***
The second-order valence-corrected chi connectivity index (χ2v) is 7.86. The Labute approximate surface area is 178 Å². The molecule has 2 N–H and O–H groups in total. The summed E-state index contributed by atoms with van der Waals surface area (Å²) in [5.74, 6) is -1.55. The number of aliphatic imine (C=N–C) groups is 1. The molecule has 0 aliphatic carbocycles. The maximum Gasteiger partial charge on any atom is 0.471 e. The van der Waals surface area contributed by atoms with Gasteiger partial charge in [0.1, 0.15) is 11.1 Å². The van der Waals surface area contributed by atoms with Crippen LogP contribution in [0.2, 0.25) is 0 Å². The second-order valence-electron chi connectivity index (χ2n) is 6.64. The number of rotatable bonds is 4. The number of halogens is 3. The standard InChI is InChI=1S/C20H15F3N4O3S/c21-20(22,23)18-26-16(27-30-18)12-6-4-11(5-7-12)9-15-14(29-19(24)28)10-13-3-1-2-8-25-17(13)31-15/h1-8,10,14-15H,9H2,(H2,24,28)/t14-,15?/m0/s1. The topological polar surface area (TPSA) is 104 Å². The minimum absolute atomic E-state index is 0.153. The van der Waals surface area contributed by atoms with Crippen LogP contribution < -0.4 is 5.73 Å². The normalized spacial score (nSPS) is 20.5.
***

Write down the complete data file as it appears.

The second-order valence-corrected chi connectivity index (χ2v) is 7.86. The Labute approximate surface area is 178 Å². The molecule has 2 N–H and O–H groups in total. The summed E-state index contributed by atoms with van der Waals surface area (Å²) in [5.74, 6) is -1.55. The number of aliphatic imine (C=N–C) groups is 1. The molecule has 0 aliphatic carbocycles. The maximum Gasteiger partial charge on any atom is 0.471 e. The van der Waals surface area contributed by atoms with Gasteiger partial charge in [0.1, 0.15) is 11.1 Å². The van der Waals surface area contributed by atoms with Crippen LogP contribution in [0.2, 0.25) is 0 Å². The second-order valence-electron chi connectivity index (χ2n) is 6.64. The number of rotatable bonds is 4. The number of halogens is 3. The standard InChI is InChI=1S/C20H15F3N4O3S/c21-20(22,23)18-26-16(27-30-18)12-6-4-11(5-7-12)9-15-14(29-19(24)28)10-13-3-1-2-8-25-17(13)31-15/h1-8,10,14-15H,9H2,(H2,24,28)/t14-,15?/m0/s1. The topological polar surface area (TPSA) is 104 Å². The minimum absolute atomic E-state index is 0.153. The van der Waals surface area contributed by atoms with Crippen LogP contribution < -0.4 is 5.73 Å². The normalized spacial score (nSPS) is 20.5.